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Missive #258 Published 10 April 2024

I did not like this book as well as the first one that I read in the American Folkways Series. It was published in 1942 so is very dated except for the geography and history which is good information. It is also as this other customer review said "this was not a story, but a series of small stories that frequently seemed disjointed and/or repetitive."

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Missive #257 Published 8 April 2024

I found this book interesting but a difficult read. The author is an academic and wrote this for her peers not someone like me. A lot of academic made up words, 182 pages of footnotes and considerable redundancy. Read at your own risk.

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Missive #252 Published 30 March 2024

In his explosive New York Times bestseller, top CIA operative Robert Baer paints a chilling picture of how terrorism works on the inside and provides startling evidence of how Washington politics sabotaged the CIA's efforts to root out the world's deadliest terrorists, allowing for the rise of Osama bin Laden and Al Qaeda and the continued entrenchment of Saddam Hussein in Iraq.

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Missive #250 Published 27 March 2024

A seemingly rushed and arguably lazy book filled with interesting ideas about a dystopian future. Huxley moved to hollywood and wrote quite a few scripts at one point in his career, this novel seems less a novel but a way of him getting something published that the studios wouldn't touch…

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Missive #249 Published 26 March 2024

"From the New York Times and USA Today bestselling author of The Silent Girls comes another unforgettable thriller set in Vermont's Northeast Kingdom, featuring Detective Sonja Test.

Even in a quiet Vermont town, unspeakable acts of the past can destroy the peace of the present.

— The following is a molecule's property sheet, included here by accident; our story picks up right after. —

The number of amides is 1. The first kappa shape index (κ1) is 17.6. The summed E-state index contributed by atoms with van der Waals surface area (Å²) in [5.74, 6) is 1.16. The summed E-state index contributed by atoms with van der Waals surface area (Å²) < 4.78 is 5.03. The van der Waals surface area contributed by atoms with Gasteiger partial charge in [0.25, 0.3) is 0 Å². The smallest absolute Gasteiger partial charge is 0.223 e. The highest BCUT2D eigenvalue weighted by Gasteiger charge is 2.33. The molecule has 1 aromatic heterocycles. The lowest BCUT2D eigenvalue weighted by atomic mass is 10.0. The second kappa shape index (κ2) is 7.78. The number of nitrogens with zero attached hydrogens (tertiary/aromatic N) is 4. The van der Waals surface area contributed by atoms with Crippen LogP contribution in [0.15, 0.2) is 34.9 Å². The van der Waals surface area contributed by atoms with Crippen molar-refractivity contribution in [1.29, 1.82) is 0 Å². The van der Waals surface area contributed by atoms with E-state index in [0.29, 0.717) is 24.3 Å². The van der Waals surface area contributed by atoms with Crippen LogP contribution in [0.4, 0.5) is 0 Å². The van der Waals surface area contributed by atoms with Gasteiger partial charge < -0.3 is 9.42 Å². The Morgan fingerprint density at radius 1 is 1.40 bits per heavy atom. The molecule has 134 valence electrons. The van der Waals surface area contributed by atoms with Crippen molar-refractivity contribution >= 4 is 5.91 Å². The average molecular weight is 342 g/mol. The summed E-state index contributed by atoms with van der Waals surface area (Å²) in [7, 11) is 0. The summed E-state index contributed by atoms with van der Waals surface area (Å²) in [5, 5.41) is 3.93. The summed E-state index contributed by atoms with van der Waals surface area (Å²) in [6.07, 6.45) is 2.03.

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Missive #248 Published 25 March 2024

What should we have for dinner? For omnivore like ourselves, this simple question has always posed a dilemma. When you can eat just about anything nature (or the supermarket) has to offer, deciding what you should eat will inevitably stir anxiety, especially when some of the foods on offer might shorten your life. Today, buffered by one food fad after another, America is suffering from what can only be described as a national eating disorder. The omnivore's dilemma has returned with a vengeance, as the cornucopia of the modern American supermarket and fast-food outlet confronts us with a bewildering and treacherous food landscape. What's at stake in our eating choices is not only our own and our children's health, but the health of the environment that sustains life on earth.

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Missive #245 Published 20 March 2024

Life on the Mississippi is a memoir by Mark Twain of his days as a steamboat pilot on the Mississippi River before the American Civil War published in 1883. It is also a travel book, recounting his trips on the Mississippi River, from St. Louis to New Orleans and then from New Orleans to Saint Paul, many years after the war. — Wikipedia

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Missive #244 Published 18 March 2024

In this stunning new book, Christopher F. Rufo exposes the inner history of the left-wing intellectuals and militants who slowly and methodically captured America's institutions, with the goal of subverting them from within. With profiles of Herbert Marcuse, Angela Davis, Paulo Freire, and Derrick Bell, Rufo shows how activists have profoundly influenced American culture with an insidious mix of Marxism and racialist ideology. They've replaced "equality" with "equity," subverted individual rights in favor of group identity, and convinced millions of Americans that racism is endemic in all of society. Their ultimate goal? To replace the constitution with a race-based redistribution regime, administered by "diversity and inclusion" commissars within the bureaucracy.

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Missive #240 Published 14 March 2024

A good book but not as good as the author's historical fiction. There is one more in his Sailing Thrillers series and then I'll be going back to what he does best.

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Missive #239 Published 12 March 2024

Science, Liberty and Peace is an essay written by Aldous Huxley, published in 1946. The essay is an opinionated discussion covering a wide range of subjects reflecting Huxley's views towards society at that time. He puts forward a number of predictions, many of which turned out to be true up to 60 years later. A consistent theme throughout the essay is Huxley's preference towards a decentralised society.

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